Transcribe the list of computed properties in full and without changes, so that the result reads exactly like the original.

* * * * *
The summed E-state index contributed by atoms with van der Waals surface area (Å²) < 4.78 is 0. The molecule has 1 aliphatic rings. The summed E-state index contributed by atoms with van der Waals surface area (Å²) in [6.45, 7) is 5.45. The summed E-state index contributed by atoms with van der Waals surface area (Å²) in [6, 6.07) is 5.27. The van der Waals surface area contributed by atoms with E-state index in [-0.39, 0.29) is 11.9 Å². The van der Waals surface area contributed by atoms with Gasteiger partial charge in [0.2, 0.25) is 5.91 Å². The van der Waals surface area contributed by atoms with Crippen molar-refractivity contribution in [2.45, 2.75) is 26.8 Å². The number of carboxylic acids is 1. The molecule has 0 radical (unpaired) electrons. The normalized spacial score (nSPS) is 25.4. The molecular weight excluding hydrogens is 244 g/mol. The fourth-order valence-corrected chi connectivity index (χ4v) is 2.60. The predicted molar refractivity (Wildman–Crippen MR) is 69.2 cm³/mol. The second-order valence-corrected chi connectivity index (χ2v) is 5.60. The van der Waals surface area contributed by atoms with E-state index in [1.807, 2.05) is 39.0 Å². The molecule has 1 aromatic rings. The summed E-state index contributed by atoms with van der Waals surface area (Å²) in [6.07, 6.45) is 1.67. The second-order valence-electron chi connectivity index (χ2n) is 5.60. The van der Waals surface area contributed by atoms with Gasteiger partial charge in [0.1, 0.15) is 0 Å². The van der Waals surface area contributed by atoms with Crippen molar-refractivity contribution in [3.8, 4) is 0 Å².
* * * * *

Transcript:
The summed E-state index contributed by atoms with van der Waals surface area (Å²) < 4.78 is 0. The molecule has 1 aliphatic rings. The summed E-state index contributed by atoms with van der Waals surface area (Å²) in [6.45, 7) is 5.45. The summed E-state index contributed by atoms with van der Waals surface area (Å²) in [6, 6.07) is 5.27. The van der Waals surface area contributed by atoms with E-state index in [-0.39, 0.29) is 11.9 Å². The van der Waals surface area contributed by atoms with Gasteiger partial charge in [0.2, 0.25) is 5.91 Å². The van der Waals surface area contributed by atoms with Crippen molar-refractivity contribution in [2.45, 2.75) is 26.8 Å². The number of carboxylic acids is 1. The molecule has 0 radical (unpaired) electrons. The normalized spacial score (nSPS) is 25.4. The molecular weight excluding hydrogens is 244 g/mol. The fourth-order valence-corrected chi connectivity index (χ4v) is 2.60. The predicted molar refractivity (Wildman–Crippen MR) is 69.2 cm³/mol. The second-order valence-corrected chi connectivity index (χ2v) is 5.60. The van der Waals surface area contributed by atoms with E-state index in [1.807, 2.05) is 39.0 Å². The molecule has 1 aromatic rings. The summed E-state index contributed by atoms with van der Waals surface area (Å²) in [6.07, 6.45) is 1.67. The second-order valence-electron chi connectivity index (χ2n) is 5.60. The van der Waals surface area contributed by atoms with Gasteiger partial charge in [0.1, 0.15) is 0 Å². The van der Waals surface area contributed by atoms with Crippen molar-refractivity contribution in [3.8, 4) is 0 Å².